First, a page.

Segunda Caida

Phil Schneider, Eric Ritz, Matt D, Sebastian, and other friends write about pro wrestling. Follow us @segundacaida

Tuesday, March 14, 2023

Tuesday is French Catch Day: Marquis! Shadow! Motta! Angelito! Lailee! Acesnsy! Gordon! Frederico!

Marquis Richard/Black Shadow vs. Marcello Motta/Angelito 8/25/85

MD: We're leaning on INA's youtube site for this one. It's next on the list as it is, and I might have skipped it (especially because we covered it for NFF back in 2019; look at how little we knew!) but this is the second to last week so... well, let's lean on them outright. Anyway, this stands on a strong foundation. Most of these 80s tags do. There were all the elements. Angelito was the heir to Le Petit Prince and he was flashy as could be, with things I've rarely ever seen like a body press into an armdrag or using the ropes to slingshot up and over on a hammerlock escape. He was a special talent and should be thought of as much. There are the other hits. Black Shadow still likes to get tossed out of the ring. Richard had the valet and he got heat (more on that later). The heel-leaning ref was annoying but in a way that got the job done. Motta was fiery and had the crowd behind him. They ran holds and sequences for the first two thirds, with a little bit of heat, broken up, in the middle. Then they leaned hard into it, due to the valet turning the tide, with endless stomps and clubbering, everything looking credible, Angelito selling huge. And finally, there was the comeback, probably one of the best actual comebacks we've seen in quite a while, with Richard tossing Angelito into the ropes, likely so the valet could sneak in another shot, only for Angelito to turn it into a massive, high octane dropkick, knocking the valet off the apron. The finish was sloppy but the fans didn't care. Hell, there was even a Martian type mascot on the outside, a dog named Alberic. I know this isn't the tight work of the 60s, but there was still a lot to enjoy in this faded reflection of grander times. And look at the difference between our 2019 review and this one. We had no idea what wonders were ahead of us!

Gaby Lailee vs. Acensy Del Oro 3/8/87

MD: Ok, so, welcome to 1987. We're just about done here. Here's what you need to know. The program opening has the wrestlers come out with synth music in the background and someone playing a trumpet. It's the whole promotion including Flesh in his 1987 singlet with one strap look and some guy with a K themed mask/outfit with a cape that we'll probably never learn about. Gaby has a Native American gimmick with a headdress she was gifted after she came back from the states. She came out with a huge guy with an Ivan Drago/Terminator type thing who was "the champion of Yugoslavia" and being trained by Flesh Gordon. Acensy is "a former champion of Spain" like every other Spanish wrestler we've ever seen in France. This was the worst of combinations to start: openly collaborative and sloppy all at once; Acensy was pretty clearly basing and helping Gaby do thing cartwheels and they badly blew a sunset flip. Once things got a little more heated and they went away from the wrestling, things settled dow a bit, but outside of one heated moment where Gaby chased her out into the crowd, it wasn't particualrly memorable. Definitely a far cry from what we saw with Lola Garcia at the end of the 70s.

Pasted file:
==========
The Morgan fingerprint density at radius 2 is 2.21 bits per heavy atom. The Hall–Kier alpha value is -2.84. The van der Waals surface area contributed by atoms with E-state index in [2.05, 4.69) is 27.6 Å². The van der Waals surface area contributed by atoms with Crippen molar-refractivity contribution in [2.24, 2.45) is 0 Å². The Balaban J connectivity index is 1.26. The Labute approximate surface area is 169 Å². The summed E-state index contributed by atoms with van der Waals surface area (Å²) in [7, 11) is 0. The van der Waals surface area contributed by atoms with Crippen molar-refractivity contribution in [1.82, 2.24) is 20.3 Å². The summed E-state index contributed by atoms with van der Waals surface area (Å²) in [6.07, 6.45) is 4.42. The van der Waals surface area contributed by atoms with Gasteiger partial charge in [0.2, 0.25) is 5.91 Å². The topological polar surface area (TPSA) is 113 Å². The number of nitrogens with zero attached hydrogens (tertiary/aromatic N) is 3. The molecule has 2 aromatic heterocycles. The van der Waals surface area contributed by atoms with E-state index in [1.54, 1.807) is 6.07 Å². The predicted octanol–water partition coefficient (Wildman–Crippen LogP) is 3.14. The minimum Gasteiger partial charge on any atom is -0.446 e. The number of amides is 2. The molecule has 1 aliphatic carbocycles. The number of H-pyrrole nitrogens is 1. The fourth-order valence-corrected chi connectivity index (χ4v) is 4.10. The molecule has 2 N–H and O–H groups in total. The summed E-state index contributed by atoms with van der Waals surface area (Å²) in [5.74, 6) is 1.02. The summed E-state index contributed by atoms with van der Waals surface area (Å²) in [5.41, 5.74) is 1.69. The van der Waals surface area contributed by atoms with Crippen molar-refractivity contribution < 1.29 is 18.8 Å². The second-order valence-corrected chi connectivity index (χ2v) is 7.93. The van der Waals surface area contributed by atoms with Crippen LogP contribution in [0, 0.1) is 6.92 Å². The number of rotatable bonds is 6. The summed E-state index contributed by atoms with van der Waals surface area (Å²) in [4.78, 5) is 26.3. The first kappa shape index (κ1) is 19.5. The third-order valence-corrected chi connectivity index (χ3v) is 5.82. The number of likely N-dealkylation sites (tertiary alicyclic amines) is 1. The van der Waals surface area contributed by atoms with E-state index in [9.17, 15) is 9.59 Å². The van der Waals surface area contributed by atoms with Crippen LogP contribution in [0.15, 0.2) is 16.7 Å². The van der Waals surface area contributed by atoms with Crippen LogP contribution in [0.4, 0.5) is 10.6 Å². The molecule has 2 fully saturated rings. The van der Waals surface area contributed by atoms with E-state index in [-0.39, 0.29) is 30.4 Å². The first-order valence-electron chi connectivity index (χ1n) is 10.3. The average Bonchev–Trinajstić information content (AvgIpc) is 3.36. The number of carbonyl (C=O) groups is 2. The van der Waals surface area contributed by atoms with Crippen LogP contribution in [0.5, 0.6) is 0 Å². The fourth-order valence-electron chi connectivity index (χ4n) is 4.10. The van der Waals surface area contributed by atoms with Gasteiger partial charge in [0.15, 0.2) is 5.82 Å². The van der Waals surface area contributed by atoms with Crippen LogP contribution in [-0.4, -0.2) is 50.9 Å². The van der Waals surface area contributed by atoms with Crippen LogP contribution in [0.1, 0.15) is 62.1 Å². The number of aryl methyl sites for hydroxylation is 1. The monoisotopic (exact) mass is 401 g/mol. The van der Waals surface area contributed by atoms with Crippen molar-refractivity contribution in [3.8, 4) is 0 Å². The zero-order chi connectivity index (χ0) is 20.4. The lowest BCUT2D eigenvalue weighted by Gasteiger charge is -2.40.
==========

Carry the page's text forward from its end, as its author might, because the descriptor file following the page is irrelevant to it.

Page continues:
Eliot Frederico vs. Flesh Gordon 3/8/87

MD: This entire episode feels like an attempt to force a revival in 87 to me. They talk on commentary about L'Ange Blanc and Le Borreau and Duranton and Firmin. They say that Flesh Gordon is the hope to lead them into the future. He's bill as a star all around the world. And, it's a last gasp, right? I don't think this match was bad. It was a fine sprint but it had none of the real art or flair. I think it would have matched well to a Prime Time Wrestling match from 87, but it also doesn't seem quite as distinct from that. Gordon didn't do any of his tribute spots. No headstand, no up and over, not even his flying flipping armdrag finish. You know what he did? Three matches before I'm done with this whole project? The first ever clothesline I've seen in French Catch. If that's not symbolic that the end has come, I don't know what is. Frederico remains a solid heel who hits hard and Gordon even hit hard at times too but this wasn't even a reflection, or if it was, it was maybe a reflection of something else that was happening across the Atlantic.


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